Apache DevCenter
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Introducing Apache

by Rael Dornfest

Welcome to the first in a series of articles about Apache, the most popular web server software available. In the coming weeks, I'll talk about how to install Apache, its care and feeding, simple tricks to keep it running smoothly, and powerful modules you can add to extend its capabilities. If you'd like me to cover anything in particular, feel free to post your suggestions to the O'Reilly Network Apache Forum.

Your friends and colleagues have you convinced that Linux is the best thing since Scandinavian furniture. You've got the box and the home DSL line, and you're eager to reap the rewards of maintaining your very own server. Now what?

More and more, individuals and small businesses are reaching the functionality limits offered by canned mail- and web-hosting solutions and are bringing their web sites in-house -- literally. The low cost of bandwidth brought about by consumer DSL and increasingly simple Linux installations is making inexpensive, feature-rich servers a reality.

The first job most people want their personal server to do -- and no, it's not e-mail -- is to serve up web pages. And the web server software of choice is usually Apache.

What is a Web Server?

Before we get into the particulars of Apache, let's talk about what a web server is. A web server is a program that runs on a host computer (also, confusingly enough, called a web server) that serves up web sites. In other words, the web server program sits around awaiting requests from visitors' web browsers for objects it has in its possession, and then sends these objects back for the visitor's viewing pleasure. Objects that web servers can serve include HTML documents, plain text, images, sounds, video, and other forms of data. These objects may not necessarily exist in static form, but instead are generated on-the-fly by programs run by the server; CGI scripts are the most common of these programs.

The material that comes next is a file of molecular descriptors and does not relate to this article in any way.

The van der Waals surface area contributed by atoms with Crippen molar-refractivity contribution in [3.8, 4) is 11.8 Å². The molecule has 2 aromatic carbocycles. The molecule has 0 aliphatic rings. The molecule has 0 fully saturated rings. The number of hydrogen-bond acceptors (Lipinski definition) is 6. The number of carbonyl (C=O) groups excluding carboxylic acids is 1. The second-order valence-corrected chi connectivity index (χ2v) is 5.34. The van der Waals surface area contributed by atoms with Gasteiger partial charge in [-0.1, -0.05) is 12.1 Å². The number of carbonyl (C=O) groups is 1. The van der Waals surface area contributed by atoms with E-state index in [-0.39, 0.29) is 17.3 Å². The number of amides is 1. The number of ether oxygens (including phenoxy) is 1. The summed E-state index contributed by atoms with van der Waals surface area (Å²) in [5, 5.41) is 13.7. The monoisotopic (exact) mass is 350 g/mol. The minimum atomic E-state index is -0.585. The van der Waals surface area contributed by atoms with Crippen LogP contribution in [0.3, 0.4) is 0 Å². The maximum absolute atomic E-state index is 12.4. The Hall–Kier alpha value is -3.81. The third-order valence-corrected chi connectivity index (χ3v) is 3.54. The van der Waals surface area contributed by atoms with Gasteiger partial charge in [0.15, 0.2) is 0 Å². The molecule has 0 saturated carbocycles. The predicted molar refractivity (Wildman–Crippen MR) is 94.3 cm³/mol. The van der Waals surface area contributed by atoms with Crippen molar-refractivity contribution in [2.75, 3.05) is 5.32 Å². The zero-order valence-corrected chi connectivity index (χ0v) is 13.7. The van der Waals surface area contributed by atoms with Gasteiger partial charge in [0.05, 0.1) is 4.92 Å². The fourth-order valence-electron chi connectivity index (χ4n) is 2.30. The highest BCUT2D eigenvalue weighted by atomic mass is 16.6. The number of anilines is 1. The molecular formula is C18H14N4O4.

Web servers and browsers communicate using HTTP, Hypertext Transfer Protocol, a simple but effective language for requesting and transmitting data over a network. Thus, you'll sometimes hear web servers referred to as HTTP servers.

Web servers come in various shapes and sizes. They run under a variety of operating systems, have varying levels of power and complexity, and range in price from rather expensive to free.

What's so special about Apache?

Apache is:

  • Powerful -- Apache's performance and reliability is legendary.
  • Feature-Rich -- The Apache server sports a host of features, including: XML support, server-side includes, powerful URL-rewriting, and virtual hosting, to name but a few. We'll be talking about some of these features in future articles.
  • Modular -- Looking for a feature not implemented in the core Apache server? Chances are you'll find a module that can add the functionality you need.
  • Extensible -- Can't find a module that suits your purposes? Well, as Apache is open source, you can write one yourself. In fact, you can even make changes to the inner workings of Apache. All the information you need is right there in the source code and numerous online resources. Share your patches or modules with the community by making them open source as well!
  • Popular -- At the time of this writing, Apache holds a smidge under 60 percent of the web server market. And, yes, popularity does count; help abounds and is only a mailing list or newsgroup posting away.
  • Free -- This is one instance where you don't necessarily get what you pay for.

Where does Apache live?

Apache is maintained by the Apache Software Foundation's Apache Server Project at http://www.apache.org.

Apache Resources

Tune in Next Time...

Getting, Installing, and Running Apache

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